Get off your Facebook and go to a punk show

Ex-Dead Kennedy’s lead singer, Jello Biafra, hits Minneapolis with his Guantanamo School of Medicine.

Conrad Schoenleber

WHO: Jello Biafra and the Guantanamo School of Medicine, Mister Fister

 

WHEN: Thursday, Oct. 7, 8:30 p.m.

 

WHERE: 400 Bar, 400 Cedar Ave. S

 

COST: $15

 

WeâÄôre wasting our time. People should be outraged, but theyâÄôre not. TheyâÄôre glued to their screens living out a fantasy life that has nothing to do with reality. Jello Biafra wishes to change that.

The ex-Dead Kennedys front manâÄôs latest venture, Jello Biafra and the Guantanamo School of Medicine is all political snarling. The sounds are typical punk âÄî power chords, howling and fast tempos. Really, theyâÄôre not anything new. YouâÄôve heard it all before. But for Biafra thatâÄôs not the point.

âÄúIn my own small way I think what IâÄôve done with music has had an influence on history. From Fighting Tipper Gore and the LAPD, the music and the words have influenced the way that people live their lives,âÄù Biafra said. âÄúIf I can [get] people to get off their asses and vote or work to change the world, then IâÄôm doing something right.âÄù

Anyone who has listened to the Dead Kennedys will find it no surprise that the lyrics are politically charged. The song, âÄúNew FeudalismâÄù describes AmericaâÄôs conversion into a corporate state. There are repeated mockings of social media, âÄúTweet-tweet-tweet-tweedle-de-da!âÄù Biafra shrieks.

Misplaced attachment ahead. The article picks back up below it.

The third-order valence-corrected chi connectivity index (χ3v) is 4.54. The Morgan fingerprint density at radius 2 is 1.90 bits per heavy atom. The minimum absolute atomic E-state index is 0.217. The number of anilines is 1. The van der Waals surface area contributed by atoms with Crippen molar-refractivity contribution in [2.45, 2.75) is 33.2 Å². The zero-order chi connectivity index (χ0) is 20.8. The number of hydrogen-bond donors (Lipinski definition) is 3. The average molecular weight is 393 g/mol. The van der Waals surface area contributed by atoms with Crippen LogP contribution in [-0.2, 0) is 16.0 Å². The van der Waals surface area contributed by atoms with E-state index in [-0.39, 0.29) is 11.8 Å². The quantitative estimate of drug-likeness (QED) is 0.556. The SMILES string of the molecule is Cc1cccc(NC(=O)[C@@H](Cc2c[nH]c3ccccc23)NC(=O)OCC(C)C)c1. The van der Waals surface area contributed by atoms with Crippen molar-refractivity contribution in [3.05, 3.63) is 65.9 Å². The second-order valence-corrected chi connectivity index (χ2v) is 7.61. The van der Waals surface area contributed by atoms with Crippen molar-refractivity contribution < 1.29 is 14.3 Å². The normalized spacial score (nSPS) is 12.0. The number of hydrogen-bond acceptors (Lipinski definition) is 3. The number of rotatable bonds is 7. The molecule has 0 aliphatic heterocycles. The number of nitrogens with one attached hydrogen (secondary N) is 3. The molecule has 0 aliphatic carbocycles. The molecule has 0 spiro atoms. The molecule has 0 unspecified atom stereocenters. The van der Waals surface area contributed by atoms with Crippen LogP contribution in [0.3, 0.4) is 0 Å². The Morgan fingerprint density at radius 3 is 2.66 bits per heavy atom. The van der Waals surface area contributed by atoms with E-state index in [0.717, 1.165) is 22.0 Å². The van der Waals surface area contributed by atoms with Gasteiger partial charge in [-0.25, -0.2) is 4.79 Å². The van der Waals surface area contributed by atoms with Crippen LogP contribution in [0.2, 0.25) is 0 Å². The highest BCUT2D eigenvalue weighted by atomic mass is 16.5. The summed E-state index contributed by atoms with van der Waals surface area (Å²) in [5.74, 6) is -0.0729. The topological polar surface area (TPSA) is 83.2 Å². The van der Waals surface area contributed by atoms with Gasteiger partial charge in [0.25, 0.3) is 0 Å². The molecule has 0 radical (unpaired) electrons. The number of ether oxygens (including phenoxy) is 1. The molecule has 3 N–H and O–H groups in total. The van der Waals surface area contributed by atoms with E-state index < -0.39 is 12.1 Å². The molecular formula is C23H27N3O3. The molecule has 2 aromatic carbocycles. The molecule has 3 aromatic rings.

BiafraâÄôs angry tone is a reaction to the conservative religious right. He sees music without a message as unnecessary.

âÄúWhat do you want? More wallpaper? More whimpy-ass commercial pop music, someone singing âÄòI love you baby, buy my music?âÄô Or even a bull[expletive] nationalist country song? I donâÄôt mind being blunt, IâÄôm not interested in subtle anything.âÄù

Subtle he is not. Repeated railing against social media, Biafra sees it as a soul-draining medium, removing peopleâÄôs interactions with the real world.

âÄúI think people should be very careful of this digital peer pressure, everyone knows everyone elseâÄôs business. People feel this right to sell themselves. I donâÄôt think anyone of any age should have to worry about their image and feel pressured into being someone theyâÄôre not,âÄù Biafra said.

A man of strong opinions and principles, Biafra has been a part of influencing the public discourse for over 30 years. From a failed run for mayor of San Francisco to a run for president in 2000 and a possible attempt again in 2012, Biafra has no plans to slow down or stop pushing his agenda.

âÄúIt dawned on me, oh [expletive] IâÄôm turning 50 this year, I better get something going,âÄù he said.

ItâÄôs definitely not for everyone, but his brand of politicized punk irrevocably changed music and politics.